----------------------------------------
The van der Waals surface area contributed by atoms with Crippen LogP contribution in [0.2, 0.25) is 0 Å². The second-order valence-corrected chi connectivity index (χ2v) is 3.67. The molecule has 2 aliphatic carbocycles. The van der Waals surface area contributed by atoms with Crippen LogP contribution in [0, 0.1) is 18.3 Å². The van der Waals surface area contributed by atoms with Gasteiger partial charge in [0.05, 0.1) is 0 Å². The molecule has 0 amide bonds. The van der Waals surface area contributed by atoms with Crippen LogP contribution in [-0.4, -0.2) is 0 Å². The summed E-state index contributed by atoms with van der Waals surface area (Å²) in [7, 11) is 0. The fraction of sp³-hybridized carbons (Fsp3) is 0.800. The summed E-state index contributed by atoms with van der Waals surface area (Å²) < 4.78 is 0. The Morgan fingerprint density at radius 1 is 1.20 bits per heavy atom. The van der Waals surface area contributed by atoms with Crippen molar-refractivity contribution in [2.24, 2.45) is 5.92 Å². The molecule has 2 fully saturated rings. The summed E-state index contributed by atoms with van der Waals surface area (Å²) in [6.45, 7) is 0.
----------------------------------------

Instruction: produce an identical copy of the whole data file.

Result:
The van der Waals surface area contributed by atoms with Crippen LogP contribution in [0.2, 0.25) is 0 Å². The second-order valence-corrected chi connectivity index (χ2v) is 3.67. The molecule has 2 aliphatic carbocycles. The van der Waals surface area contributed by atoms with Crippen LogP contribution in [0, 0.1) is 18.3 Å². The van der Waals surface area contributed by atoms with Gasteiger partial charge in [0.05, 0.1) is 0 Å². The molecule has 0 amide bonds. The van der Waals surface area contributed by atoms with Crippen LogP contribution in [-0.4, -0.2) is 0 Å². The summed E-state index contributed by atoms with van der Waals surface area (Å²) in [7, 11) is 0. The fraction of sp³-hybridized carbons (Fsp3) is 0.800. The summed E-state index contributed by atoms with van der Waals surface area (Å²) < 4.78 is 0. The Morgan fingerprint density at radius 1 is 1.20 bits per heavy atom. The van der Waals surface area contributed by atoms with Crippen molar-refractivity contribution in [2.24, 2.45) is 5.92 Å². The molecule has 2 fully saturated rings. The summed E-state index contributed by atoms with van der Waals surface area (Å²) in [6.45, 7) is 0.